Tony Benn, veteran Labour politician, dies aged 88
Former cabinet minister dies at his home in west London surrounded by family members
Tributes poured in for one the country's most extraordinary and controversial MPs, who, in what he described as the blazing autumn of his career outside Westminster, came to be regarded as an anti-establishment voice for democracy.
Although he said self-deprecatingly in one of his later interviews: "All political careers end in failure; mine just happened to end earlier than most," many regarded his final decades outside Westminster with greatest affection.
In a statement, his children Stephen, Hilary, Melissa and Joshua said: "It is with great sadness that we announce that our father Tony Benn died peacefully early this morning at his home in west London surrounded by his family.
"We would like to express our heartfelt thanks to all the NHS staff and carers who have looked after him with such kindness in hospital and at home.
"We will miss above all his love which has sustained us throughout our lives. But we are comforted by the memory of his long, full and inspiring life and so proud of his devotion to helping others as he sought to change the world for the better. Arrangements for his funeral will be announced in due course."
Born Anthony Neil Wedgwood Benn, he entered parliament in 1950 as MP for Bristol South East, becoming the youngest member of the house at the age of 25.
He had to leave the Commons a decade later, as the death of his father, a Labour peer, meant he inherited the title of Viscount Stansgate. However, he campaigned for a change in the law and returned to his seat three years later after renouncing the title.
During his 50-year parliamentary career, Benn served as minister for technology, industry and energy under Harold Wilson and James Callaghan. He also campaigned against EU membership and oversaw the development of Concorde.
After a successful cabinet career under Wilson in the 70s, he swung to the left politically and challenged Denis Healey for the Labour deputy leadership – only losing by the narrowest of margins after one of the key unions switched sides at the last minute.
He then became instrumental in using Labour party machinery to develop a leftwing manifesto on which Michael Foot fought the 1983 election.
He was also central to the campaign to make Labour MPs more accountable to their constituencies through automatic re-selection, a reform hated by many Labour MPs at the time but now regarded as wholly uncontroversial.
After Foot's defeat and the emergence of Neil Kinnock as party leader in 1983, the party shifted to the centre, and Benn began to lose his direct political influence over the party. He was heavily defeated when he stood against Kinnock for the party leadership in 1988 and left parliament in 2001, after the first term of the Blair government, to "spend more time on politics".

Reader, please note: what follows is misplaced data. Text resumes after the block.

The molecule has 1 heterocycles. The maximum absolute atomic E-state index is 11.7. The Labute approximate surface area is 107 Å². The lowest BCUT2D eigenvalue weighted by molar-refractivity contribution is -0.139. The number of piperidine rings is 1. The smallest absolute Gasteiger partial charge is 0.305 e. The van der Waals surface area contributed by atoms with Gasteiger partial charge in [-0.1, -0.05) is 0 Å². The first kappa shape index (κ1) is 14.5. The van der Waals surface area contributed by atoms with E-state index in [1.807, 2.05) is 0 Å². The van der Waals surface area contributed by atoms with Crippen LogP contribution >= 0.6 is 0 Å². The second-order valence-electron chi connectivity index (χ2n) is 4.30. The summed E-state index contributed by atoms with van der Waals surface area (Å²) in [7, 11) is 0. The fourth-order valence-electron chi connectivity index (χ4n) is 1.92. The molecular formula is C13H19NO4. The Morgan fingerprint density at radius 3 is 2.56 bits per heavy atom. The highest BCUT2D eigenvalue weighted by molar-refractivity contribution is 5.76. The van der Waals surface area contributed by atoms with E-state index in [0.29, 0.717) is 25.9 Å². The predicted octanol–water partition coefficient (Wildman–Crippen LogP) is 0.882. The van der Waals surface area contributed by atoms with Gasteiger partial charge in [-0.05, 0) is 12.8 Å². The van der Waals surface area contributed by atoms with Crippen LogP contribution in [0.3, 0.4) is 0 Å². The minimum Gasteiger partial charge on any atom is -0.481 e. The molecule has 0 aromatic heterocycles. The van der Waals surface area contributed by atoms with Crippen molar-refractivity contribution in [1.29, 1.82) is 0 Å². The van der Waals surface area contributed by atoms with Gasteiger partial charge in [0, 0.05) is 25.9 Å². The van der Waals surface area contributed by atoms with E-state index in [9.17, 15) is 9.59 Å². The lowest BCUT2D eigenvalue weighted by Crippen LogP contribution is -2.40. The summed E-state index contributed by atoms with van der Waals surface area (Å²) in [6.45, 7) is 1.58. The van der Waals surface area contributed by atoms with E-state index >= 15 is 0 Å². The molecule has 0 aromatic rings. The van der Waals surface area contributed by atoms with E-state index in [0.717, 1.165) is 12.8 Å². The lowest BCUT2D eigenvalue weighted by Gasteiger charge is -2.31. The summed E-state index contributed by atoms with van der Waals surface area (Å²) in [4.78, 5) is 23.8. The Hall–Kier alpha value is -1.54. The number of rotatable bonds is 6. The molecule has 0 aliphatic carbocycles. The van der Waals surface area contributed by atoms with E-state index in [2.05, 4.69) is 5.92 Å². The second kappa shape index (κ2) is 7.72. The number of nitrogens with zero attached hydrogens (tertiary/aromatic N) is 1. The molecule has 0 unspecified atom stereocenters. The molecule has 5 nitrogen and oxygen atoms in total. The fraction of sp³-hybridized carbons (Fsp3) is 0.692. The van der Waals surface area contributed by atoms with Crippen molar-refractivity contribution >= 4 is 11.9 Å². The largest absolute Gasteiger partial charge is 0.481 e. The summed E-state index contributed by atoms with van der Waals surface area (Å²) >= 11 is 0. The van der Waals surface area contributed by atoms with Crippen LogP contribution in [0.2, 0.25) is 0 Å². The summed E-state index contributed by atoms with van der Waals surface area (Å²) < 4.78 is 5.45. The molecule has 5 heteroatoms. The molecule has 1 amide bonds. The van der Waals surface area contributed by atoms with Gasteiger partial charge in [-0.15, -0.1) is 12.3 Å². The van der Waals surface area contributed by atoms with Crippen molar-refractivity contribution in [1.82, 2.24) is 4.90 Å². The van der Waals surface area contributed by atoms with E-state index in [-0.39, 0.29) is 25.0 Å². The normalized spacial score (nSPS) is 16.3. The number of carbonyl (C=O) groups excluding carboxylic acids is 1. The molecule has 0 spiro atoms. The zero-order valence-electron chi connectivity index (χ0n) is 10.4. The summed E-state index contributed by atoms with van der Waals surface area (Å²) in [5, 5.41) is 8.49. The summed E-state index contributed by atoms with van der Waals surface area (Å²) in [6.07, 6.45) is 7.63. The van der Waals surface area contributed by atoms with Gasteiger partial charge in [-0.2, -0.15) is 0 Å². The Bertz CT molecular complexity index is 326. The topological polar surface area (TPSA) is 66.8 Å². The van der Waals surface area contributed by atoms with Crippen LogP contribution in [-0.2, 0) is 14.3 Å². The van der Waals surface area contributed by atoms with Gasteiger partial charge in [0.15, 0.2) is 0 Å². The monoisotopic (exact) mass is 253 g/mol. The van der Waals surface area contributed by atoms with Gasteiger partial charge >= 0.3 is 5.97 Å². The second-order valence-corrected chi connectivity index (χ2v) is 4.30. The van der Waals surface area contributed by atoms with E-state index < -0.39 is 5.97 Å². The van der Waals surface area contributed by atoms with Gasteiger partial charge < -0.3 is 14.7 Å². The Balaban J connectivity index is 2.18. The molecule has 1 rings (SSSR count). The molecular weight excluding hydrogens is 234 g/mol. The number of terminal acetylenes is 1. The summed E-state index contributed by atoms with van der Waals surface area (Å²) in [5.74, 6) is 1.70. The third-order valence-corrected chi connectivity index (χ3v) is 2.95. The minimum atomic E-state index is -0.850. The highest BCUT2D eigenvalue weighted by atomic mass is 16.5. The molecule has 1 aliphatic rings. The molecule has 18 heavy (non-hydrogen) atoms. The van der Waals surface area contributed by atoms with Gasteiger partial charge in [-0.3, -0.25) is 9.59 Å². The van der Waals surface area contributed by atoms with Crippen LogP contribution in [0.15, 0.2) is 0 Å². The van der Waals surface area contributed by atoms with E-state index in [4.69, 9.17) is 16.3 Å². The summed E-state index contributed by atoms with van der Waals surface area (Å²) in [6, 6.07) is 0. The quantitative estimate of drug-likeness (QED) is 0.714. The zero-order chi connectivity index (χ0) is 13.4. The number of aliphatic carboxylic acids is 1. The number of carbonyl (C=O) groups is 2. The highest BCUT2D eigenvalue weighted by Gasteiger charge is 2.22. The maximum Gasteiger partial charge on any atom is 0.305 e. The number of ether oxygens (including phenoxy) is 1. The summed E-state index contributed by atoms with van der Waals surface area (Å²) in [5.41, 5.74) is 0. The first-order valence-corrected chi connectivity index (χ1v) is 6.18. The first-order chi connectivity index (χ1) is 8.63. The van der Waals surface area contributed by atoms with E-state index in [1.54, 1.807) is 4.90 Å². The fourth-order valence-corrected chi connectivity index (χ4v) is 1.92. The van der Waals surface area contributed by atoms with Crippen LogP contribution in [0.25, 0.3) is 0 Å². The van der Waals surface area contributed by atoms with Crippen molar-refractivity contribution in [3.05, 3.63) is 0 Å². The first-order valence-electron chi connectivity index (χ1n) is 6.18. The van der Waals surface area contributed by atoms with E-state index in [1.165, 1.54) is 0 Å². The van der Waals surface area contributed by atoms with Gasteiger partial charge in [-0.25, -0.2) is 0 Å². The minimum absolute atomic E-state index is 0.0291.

From there on his influence tended to emerge through his thinking, diaries, oratory and latterly appearances at literary festivals and political rallies.
He became known for his campaign against the invasion of Iraq, addressing the UK's biggest ever demonstration during the Stop the War rally of 2003.
Ed Miliband, the Labour leader, said: "The death of Tony Benn represents the loss of an iconic figure of our age. He will be remembered as a champion of the powerless, a great parliamentarian and a conviction politician.
"Tony Benn spoke his mind and spoke up for his values. Whether you agreed with him or disagreed with him, everyone knew where he stood and what he stood for.
"For someone of such strong views, often at odds with his party, he won respect from across the political spectrum.
"This was because of his unshakeable beliefs and his abiding determination that power and the powerful should be held to account."
Miliband said he had done work experience with Benn at the age of 16. "I may have been just a teenager but he treated me as an equal," the Labour leader said.
Margaret Beckett, a contemporary during some of the most bitter Labour infighting in the 80s said: "He was an absolutely brilliant speaker ... he had such clarity of expression." She added that he was "a charming, nice man. He made enemies and kept enemies but on the whole most people regarded him with a good degree of affection long before it came to the stage when it was thought he could cause no harm. He was out of step for many years with whoever was in the charge of the leadership. He wanted to make people think and that was an admirable thing."
David Cameron – who once said he had been strongly influenced by Benn's book Arguments for Democracy – tweeted: "Tony Benn was a magnificent writer, speaker and campaigner. There was never a dull moment listening to him, even if you disagreed with him."
The former Labour cabinet minister Peter Hain said: "Tony Benn was a giant of socialism who encouraged me to join Labour in 1977: wonderful inspirational speaker and person: will be deeply missed."
The Labour MP for Hackney North and Stoke Newington, Diane Abbott, also paid tribute to Benn. "Admired so many things about Benn," she said. "Unwavering principles; always open to new ideas; stellar political speaker but unfailingly courteous."
Shami Chakrabarti, director of Liberty, said: "In the final decade of an extraordinary political life, Tony Benn was a great friend of Liberty and human rights. He spoke to packed audiences up and down the country against internment and identity cards and for values of internationalism and humanity. And he often shared the stage with speakers of different political stripes with considerable generosity. I shall never forget his many kindnesses to me, including when he ripped up a prepared speech he was about to deliver, in order to make my own nervous and novice remarks sound slightly less unplanned. In an age of spin, he was solid, a signpost and not a weathervane."